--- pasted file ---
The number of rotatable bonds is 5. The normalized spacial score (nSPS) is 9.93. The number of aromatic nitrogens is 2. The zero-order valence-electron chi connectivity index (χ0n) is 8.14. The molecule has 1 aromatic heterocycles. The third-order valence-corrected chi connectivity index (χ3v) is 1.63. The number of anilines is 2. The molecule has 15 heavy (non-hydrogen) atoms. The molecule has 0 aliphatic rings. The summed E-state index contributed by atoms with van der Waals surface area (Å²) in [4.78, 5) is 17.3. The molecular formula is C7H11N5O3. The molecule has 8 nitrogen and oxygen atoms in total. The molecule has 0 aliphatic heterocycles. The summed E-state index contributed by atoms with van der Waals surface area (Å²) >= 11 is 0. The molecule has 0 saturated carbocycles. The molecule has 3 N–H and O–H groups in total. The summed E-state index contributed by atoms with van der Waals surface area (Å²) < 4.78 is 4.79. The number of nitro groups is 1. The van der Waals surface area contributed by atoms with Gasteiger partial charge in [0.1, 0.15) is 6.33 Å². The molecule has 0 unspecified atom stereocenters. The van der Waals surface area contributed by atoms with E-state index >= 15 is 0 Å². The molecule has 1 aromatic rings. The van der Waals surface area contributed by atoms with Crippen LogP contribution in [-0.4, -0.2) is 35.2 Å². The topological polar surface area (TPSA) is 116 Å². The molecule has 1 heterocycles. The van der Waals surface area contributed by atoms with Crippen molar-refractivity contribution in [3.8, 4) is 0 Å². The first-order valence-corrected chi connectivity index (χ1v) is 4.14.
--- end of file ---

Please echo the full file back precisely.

The number of rotatable bonds is 5. The normalized spacial score (nSPS) is 9.93. The number of aromatic nitrogens is 2. The zero-order valence-electron chi connectivity index (χ0n) is 8.14. The molecule has 1 aromatic heterocycles. The third-order valence-corrected chi connectivity index (χ3v) is 1.63. The number of anilines is 2. The molecule has 15 heavy (non-hydrogen) atoms. The molecule has 0 aliphatic rings. The summed E-state index contributed by atoms with van der Waals surface area (Å²) in [4.78, 5) is 17.3. The molecular formula is C7H11N5O3. The molecule has 8 nitrogen and oxygen atoms in total. The molecule has 0 aliphatic heterocycles. The summed E-state index contributed by atoms with van der Waals surface area (Å²) >= 11 is 0. The molecule has 0 saturated carbocycles. The molecule has 3 N–H and O–H groups in total. The summed E-state index contributed by atoms with van der Waals surface area (Å²) < 4.78 is 4.79. The number of nitro groups is 1. The van der Waals surface area contributed by atoms with Gasteiger partial charge in [0.1, 0.15) is 6.33 Å². The molecule has 0 unspecified atom stereocenters. The van der Waals surface area contributed by atoms with E-state index >= 15 is 0 Å². The molecule has 1 aromatic rings. The van der Waals surface area contributed by atoms with Crippen LogP contribution in [-0.4, -0.2) is 35.2 Å². The topological polar surface area (TPSA) is 116 Å². The molecule has 1 heterocycles. The van der Waals surface area contributed by atoms with Crippen molar-refractivity contribution in [3.8, 4) is 0 Å². The first-order valence-corrected chi connectivity index (χ1v) is 4.14.